Benefit for Oakland Symphony at Piedmont Center for the Arts on Jan. 18

On Saturday, Jan. 18, the Piedmont Center for the Arts will host An Evening of Music by Valerie Coleman, a benefit for the Oakland Symphony.  The one-hour program will feature Coleman’s Danza de la Mariposa (2008), Portraits of Langston (2007), and the premiere of Amazonia (2019). Performed by Oakland Symphony musicians, flutist Amy Likar, clarinetist Diane Maltester, and pianist Miles Grabe, the symphony’s music director, Michael Morgan, serves as narrator in the show’s centerpiece, Portraits. Before each of the suite’s instrumental movements, Morgan will read Langston Hughes’ poems about the writer’s experiences during the Harlem Renaissance and jazz-age of Paris in the 1920s.

Valerie Coleman

In an email interview, Morgan writes, ”Valerie Coleman is a great American success story. In a field where neither women nor African Americans are well enough represented she stands out by creating work after work that delights both audiences and critics. I am thrilled to present her music on this concert at Piedmont Center for the Arts.”

Described by critic Anne Midgette of the Washington Post as among the “Top 35 Female Composers in Classical Music,” Coleman is one of the world’s most played living composers. The New York Times calls her compositions “skillfully wrought, buoyant music.” A respected flutist and renowned educator, Coleman is an Assistant Professor of Performance, Chamber Music, and Entrepreneurship at the University of Miami. A summer mentorship program she launched in 2011, Imani Winds Chamber Music Festival, attracts elite, advanced young talent from around the world.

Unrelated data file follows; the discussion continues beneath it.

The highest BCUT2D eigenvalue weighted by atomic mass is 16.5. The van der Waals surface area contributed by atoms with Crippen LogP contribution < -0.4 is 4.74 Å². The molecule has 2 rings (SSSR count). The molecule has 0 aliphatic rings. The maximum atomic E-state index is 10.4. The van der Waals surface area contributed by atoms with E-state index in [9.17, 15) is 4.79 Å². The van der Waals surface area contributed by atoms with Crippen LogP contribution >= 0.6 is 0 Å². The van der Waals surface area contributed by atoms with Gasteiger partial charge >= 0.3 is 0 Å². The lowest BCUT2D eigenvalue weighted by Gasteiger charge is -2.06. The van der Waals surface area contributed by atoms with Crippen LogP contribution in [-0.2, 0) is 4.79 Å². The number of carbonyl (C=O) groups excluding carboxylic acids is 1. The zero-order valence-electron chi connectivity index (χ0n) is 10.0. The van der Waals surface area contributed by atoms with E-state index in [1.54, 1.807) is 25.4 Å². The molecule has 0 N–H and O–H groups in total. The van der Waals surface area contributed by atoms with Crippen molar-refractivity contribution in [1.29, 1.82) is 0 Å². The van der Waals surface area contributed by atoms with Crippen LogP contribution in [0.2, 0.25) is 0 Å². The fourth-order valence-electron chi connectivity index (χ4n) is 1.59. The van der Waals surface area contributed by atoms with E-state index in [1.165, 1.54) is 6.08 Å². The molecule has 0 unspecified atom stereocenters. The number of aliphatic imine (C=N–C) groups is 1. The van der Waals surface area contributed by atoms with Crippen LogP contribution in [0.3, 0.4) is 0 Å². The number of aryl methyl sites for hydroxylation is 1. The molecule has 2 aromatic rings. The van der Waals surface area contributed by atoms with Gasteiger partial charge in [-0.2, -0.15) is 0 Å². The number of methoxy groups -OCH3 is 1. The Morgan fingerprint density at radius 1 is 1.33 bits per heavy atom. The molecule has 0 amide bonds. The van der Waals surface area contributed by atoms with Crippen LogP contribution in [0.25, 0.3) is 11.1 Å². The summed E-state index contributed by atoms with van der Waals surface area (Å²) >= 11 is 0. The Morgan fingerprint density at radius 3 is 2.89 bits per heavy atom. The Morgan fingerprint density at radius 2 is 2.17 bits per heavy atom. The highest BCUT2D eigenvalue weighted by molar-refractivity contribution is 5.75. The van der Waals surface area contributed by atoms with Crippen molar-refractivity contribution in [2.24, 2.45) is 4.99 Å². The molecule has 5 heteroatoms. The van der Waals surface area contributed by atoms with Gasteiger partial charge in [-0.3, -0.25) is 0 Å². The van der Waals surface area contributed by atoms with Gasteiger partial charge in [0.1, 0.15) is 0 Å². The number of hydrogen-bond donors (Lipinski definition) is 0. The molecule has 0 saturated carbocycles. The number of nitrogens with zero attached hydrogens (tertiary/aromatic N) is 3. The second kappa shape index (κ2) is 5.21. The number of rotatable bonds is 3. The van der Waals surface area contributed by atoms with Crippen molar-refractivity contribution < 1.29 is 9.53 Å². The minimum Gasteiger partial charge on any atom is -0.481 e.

Danza de la Mariposa, an approximately five-minute piece written for solo flute is a South American-inflected tone poem. Syncopated Argentinian tango rhythms and lively melodic lines are contrasted by spacious, adagio Peruvian lamentations, creating the short work’s surprisingly organic, yet varied sonic landscape.

Coleman’s Portrait can be performed without narration, but the well-balanced, finely-paced movements combined with a spoken word tribute to Hughes’ legacy poems gain power and emotional depth. The six-movement, approximately twenty-two minute work stands as clear indication of Coleman’s mature, nuanced capabilities, expressivity and command of form. Oaklanders might after the show investigate the McGill/McHale Trio’s album that includes and draws its title from Coleman’s work, Portraits: Works for Flute, Clarinet, and Piano. The Cedille Records-produced album has Oscar-winning actor and East Bay native Mahershala Ali reading the poems.

Amazonia, featuring Likar and Graber, is described in program notes as “an elegy for the Amazon forests in the wake of climate change.” It’s a fitting, contemplative closer to a program that purposefully feeds the body and soul, supports a local community of artists, highlights with the success of a heralded woman composer of color the plight of underserved composers, and preserves and extends for the next generation the creativity and best hopes of all.

Michael Morgan Presents: An Evening of Music by Valerie Coleman, A Benefit for Oakland Symphony at Piedmont Center for the Arts, 801 Magnolia Ave. on Saturday, Jan. 18 at 7 p.m. Tickets $100; purchase here.

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